30 Oct 2013

Pipeline to the west - Gasometer, Vienna

In The Living Daylights Bond helps a Russian general, Georgi Koskov, defect to the west. The defection takes place in Bratislava and when the general asks how he will get across the border, Bond tells him that they have a pipeline to the west. The general is then sent across the border from Czechoslovakia over to Austria in the Trans-Siberian Pipeline. The pipeline is ending up in a gas tank called gasometer, in Vienna. Q is there receiving the general.

All of the action in Bratislava were actually filmed in Vienna, and the four gasometer buildings can also be found here, alongside Guglgasse in the district Simmering, some 15 min. outside the city center. The containers were originally used to help supply Vienna with gas. In the film, the pipeline is supposedly ending up inside the last of the four gasometer buildings. This is the most eastern building, 'Gasometer D'. For the film, a fake piece of the pipeline was constructed and just attached to the building. It was probably just a small pipe that looked bigger on screen.

When the buildings were retired in the 1980's the "shells" were preserved and the structures found a new use with buildings constructed inside. Today all four gasometers house apartment buildings, shops and a mall. Very little of the original interior can be seen. But you can always have a nice lunch in the galleria inside the A building, and get as close to Koskov as you can.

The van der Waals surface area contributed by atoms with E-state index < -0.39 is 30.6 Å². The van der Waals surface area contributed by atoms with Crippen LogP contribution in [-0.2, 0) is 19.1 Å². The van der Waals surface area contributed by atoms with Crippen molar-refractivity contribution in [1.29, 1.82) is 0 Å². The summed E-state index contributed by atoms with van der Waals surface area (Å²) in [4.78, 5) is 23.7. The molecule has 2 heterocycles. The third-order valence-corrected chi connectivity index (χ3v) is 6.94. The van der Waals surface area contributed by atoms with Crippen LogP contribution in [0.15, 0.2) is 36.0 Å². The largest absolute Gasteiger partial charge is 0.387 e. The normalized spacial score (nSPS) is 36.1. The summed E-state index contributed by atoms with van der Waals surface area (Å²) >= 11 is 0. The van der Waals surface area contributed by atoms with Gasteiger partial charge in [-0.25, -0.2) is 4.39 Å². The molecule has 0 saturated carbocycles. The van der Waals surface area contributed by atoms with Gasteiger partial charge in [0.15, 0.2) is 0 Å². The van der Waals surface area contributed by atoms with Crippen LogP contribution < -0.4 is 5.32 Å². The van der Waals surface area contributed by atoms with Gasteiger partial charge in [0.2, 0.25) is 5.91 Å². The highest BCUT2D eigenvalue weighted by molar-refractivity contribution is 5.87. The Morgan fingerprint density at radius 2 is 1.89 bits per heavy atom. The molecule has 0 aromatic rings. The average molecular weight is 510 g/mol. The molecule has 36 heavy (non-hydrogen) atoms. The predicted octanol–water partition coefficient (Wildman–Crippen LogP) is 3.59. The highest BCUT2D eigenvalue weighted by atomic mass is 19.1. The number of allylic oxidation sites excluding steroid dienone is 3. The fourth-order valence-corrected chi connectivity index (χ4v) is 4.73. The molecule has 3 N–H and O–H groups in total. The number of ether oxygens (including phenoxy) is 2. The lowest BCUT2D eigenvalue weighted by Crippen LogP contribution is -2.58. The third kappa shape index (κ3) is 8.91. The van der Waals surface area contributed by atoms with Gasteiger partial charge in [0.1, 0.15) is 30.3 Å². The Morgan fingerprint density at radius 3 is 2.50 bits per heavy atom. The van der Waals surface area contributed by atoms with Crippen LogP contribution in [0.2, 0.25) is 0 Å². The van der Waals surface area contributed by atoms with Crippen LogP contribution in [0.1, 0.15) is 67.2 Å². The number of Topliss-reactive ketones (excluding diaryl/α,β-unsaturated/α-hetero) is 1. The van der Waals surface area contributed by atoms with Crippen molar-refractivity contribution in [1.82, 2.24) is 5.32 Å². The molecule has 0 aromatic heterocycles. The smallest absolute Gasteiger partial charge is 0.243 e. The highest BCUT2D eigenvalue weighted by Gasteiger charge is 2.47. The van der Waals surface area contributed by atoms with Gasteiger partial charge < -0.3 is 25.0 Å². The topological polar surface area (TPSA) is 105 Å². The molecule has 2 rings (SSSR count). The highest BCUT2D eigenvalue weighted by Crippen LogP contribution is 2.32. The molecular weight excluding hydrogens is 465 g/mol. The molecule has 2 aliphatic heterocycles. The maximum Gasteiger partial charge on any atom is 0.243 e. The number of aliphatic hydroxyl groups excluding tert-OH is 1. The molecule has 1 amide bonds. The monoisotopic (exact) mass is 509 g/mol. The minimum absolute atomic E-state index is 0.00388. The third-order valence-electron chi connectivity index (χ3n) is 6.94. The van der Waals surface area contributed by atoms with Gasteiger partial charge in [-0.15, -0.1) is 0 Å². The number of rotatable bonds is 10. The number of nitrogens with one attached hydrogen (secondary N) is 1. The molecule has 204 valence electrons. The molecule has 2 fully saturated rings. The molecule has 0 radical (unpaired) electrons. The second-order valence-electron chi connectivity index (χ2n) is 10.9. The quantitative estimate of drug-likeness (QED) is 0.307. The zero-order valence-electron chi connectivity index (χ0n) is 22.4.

Inside Gasometer B today. Was Ken Adam hired to do the interior?
The four buildings were originally constructed between 1896-1899 as part of the Vienna municipal gas works. They were in use until 1984, and thus available for the film team in 1987 at the time of The Living Daylights.
Koscov escapes to Britain.
You have a nice view over the last gasometer, the one Koskov escapes from, from Otto-Herschmann-Gasse. The untouched exterior makes this location well worth a visit when in Vienna. It is conveniently located just by the underground station "Gasometer".

14 Oct 2013

The Persuaders! - Djurgårdsbron

In honour of Sir Roger Moore, who celebrates his birthday today, I will make yet another post from The Persuaders! and the episode that starts off in the Capital of Scandinavia.